brain injury C O A C H

If you’ve had a brain injury, you need a support system—people who believe you and can direct you to the help you need. Sign up for a free 30-minute coaching session and let’s see how I can help you.

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You need to create your own map.

Brain injury is still poorly understood, and not fully taken seriously by the medical community. The health fall-out can be catastrophic, and you may be left without answers. You are in charge of your health and advocating and finding the best avenues for your care. This is a particularly cruel task when your body’s main computer has just been smashed to bits. You have to find your way and keep seeking answers.

Brain injuries with persistent symptoms can be extremely expensive. A conservative estimate for my healthcare costs is around $44,000 over the past 3 years.

This doesn’t count the thousands of unpaid hours I spent on research to find answers about my condition, or the salary I would have earned had I been able to work during that time.

I am not a professional, but I have a lot of experience with mild traumatic brain injury. I’m here to help you find a way forward. I can offer you what I’ve learned through my research and point you in a good direction.

Here’s my story.

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Mild Traumatic Brain injuries can be far from mild. About 80% of people recover fairly quickly, while the remaining 20% have a longer, sometimes indefinite, time horizon for their healing.

When I got a concussion in February 2015, I fell into the second category. My symptoms did not go away in a few weeks, as both the Instacare and emergency room physicians had claimed they would (no one ought to claim that; they would have to do an in-depth evaluation of my particular medical history to responsibly hazard a guess. Even then, they might not come close).

These doctors gave me no indication of where to go for help if my symptoms did not resolve.

I tried to go back to work too early. That caused my constant pain to increase. So I quit my job and became a full-time case manager of my injury. I had a hard time finding the right medical help. This is a fairly common experience. The brain’s structural changes with these “mild” injuries are more fine and nuanced and do not show up on CT scans or MRIs, which are suited to detecting large structural changes in the brain.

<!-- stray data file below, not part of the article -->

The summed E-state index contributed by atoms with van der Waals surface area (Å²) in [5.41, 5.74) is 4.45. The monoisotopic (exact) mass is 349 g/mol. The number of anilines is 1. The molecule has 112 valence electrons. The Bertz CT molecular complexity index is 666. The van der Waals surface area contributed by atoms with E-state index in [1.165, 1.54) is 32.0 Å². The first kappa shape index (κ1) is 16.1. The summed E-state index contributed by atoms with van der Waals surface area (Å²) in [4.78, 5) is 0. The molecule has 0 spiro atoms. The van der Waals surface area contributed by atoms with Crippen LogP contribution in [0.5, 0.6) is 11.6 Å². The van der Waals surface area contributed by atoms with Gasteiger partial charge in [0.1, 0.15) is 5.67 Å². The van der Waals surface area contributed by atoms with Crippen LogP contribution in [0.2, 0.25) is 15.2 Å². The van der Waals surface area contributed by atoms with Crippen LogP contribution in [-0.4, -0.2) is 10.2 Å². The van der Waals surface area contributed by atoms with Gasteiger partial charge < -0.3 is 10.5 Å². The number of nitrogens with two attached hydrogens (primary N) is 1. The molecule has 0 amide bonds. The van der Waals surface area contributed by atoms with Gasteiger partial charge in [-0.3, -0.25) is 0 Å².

But the damage and changes in function are real.  People can spend years seeking a multitude of treatments for a host of symptoms. Progress can be slow and arduous.

Each brain injury survivor needs a support system of people who understand and who believe them.

For me, that support system came from people online, other survivors who are trying treatments and reporting back about how they work and what doctors to go see. The saying goes that if you’ve seen a brain injury you’ve seen one brain injury. Every brain is unique and every individual’s circumstances will be unique. Financial resources, the necessity of working, Worker’s Comp, insurance, and other considerations will affect when and whether someone can return to work and what sorts of treatments and therapies they can pursue.


You have a future. You can improve.

Three years into recovery, my symptoms are incredibly improved. I still work every day to get back to normal. I am here to be a friend and a guide through the confusing world of brain injury recovery. I consult with you individually and offer support and knowledge from my years of research. You need to talk to someone who has been through the concussion wringer, I am here to help.